Internal reporting is one of the quickest ways employees can alert relevant organizational- and governmental- contacts that something is amiss. While extensive research shows that a major impediment to doing so is fear of retaliation, new research from ES collaborator David Mayer and others demonstrates that for organizational leadership, speaking up is an asset while keeping quiet about ethical lapses is viewed as detrimental.
The study, “When are Do-Gooders Treated Badly? Legitimate Power, Role Expectations, and Reactions to Moral Objection in Organizations,” [PDF] to be published in the Journal of Applied Psychology, identifies important implications for both people and organizations.
When the individuals who spoke up about an unethical activity did not occupy a leadership position, they were seen as more hostile and unfriendly than those who kept quiet. However, this effect was reduced for leaders. In one experiment, leaders who spoke up were thought of more highly.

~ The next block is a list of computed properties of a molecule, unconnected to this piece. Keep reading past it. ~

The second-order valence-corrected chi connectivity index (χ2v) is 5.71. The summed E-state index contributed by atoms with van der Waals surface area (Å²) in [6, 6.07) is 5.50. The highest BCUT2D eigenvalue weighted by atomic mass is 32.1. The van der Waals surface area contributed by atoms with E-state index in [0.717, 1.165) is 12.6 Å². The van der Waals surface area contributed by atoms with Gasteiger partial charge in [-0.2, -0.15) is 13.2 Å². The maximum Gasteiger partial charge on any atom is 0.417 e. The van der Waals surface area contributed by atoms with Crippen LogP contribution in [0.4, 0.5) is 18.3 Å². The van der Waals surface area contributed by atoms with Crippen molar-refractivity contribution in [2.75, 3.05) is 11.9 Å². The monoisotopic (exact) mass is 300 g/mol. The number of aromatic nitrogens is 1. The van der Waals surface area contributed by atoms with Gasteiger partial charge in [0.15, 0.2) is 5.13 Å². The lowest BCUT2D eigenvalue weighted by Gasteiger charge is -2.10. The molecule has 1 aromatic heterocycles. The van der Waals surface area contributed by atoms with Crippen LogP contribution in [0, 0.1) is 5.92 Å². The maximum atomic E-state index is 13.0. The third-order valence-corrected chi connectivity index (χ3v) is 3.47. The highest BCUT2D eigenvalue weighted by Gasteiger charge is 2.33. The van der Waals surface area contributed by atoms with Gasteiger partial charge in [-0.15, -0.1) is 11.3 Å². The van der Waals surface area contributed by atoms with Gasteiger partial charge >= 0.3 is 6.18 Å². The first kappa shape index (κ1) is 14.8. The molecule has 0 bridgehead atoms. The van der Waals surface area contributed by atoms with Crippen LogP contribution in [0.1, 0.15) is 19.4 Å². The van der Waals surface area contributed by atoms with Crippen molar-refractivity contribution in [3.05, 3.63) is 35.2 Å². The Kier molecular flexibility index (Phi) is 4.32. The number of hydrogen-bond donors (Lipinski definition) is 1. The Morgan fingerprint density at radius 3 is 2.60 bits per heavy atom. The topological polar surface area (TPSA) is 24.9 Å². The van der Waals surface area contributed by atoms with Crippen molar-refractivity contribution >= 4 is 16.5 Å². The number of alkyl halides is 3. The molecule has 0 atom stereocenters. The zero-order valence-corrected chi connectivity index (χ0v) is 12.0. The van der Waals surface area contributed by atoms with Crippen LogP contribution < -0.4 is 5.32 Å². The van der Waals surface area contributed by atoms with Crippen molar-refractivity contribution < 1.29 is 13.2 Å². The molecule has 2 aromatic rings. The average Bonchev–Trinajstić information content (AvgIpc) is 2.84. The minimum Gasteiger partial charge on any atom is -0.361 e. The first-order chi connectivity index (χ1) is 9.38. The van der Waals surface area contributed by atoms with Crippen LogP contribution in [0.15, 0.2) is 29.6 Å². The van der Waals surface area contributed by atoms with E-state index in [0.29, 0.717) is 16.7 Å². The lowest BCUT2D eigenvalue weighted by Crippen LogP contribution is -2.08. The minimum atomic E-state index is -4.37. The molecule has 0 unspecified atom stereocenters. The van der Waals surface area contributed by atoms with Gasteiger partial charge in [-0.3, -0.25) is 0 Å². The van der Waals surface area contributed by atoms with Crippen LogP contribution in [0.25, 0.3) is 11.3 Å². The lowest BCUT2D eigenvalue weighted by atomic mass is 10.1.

This research highlights that we have expectations of our leaders, which they derive by virtue of their position. In other words, we expect business leaders to lead, including by speaking out about ethical issues, when confronted by moral questions. As lead author Ned Wellman summarizes, the study shows “we have different expectations for how leaders and non-leaders should behave during ethical dilemmas.”
For organizations, the study has implications for running an effective internal reporting program. Much of the research around internal reporting is included on our whistleblower research page. C&E officers, C-Suite, managers and many others would do well to explore the study and see how they can prevent the so-called “whistleblower penalty.”
No matter who does the reporting, people who speak up about ethical problems are acting courageously. We would all be good to remember this as we strive to strengthen corporate culture and empower leaders to make better decisions.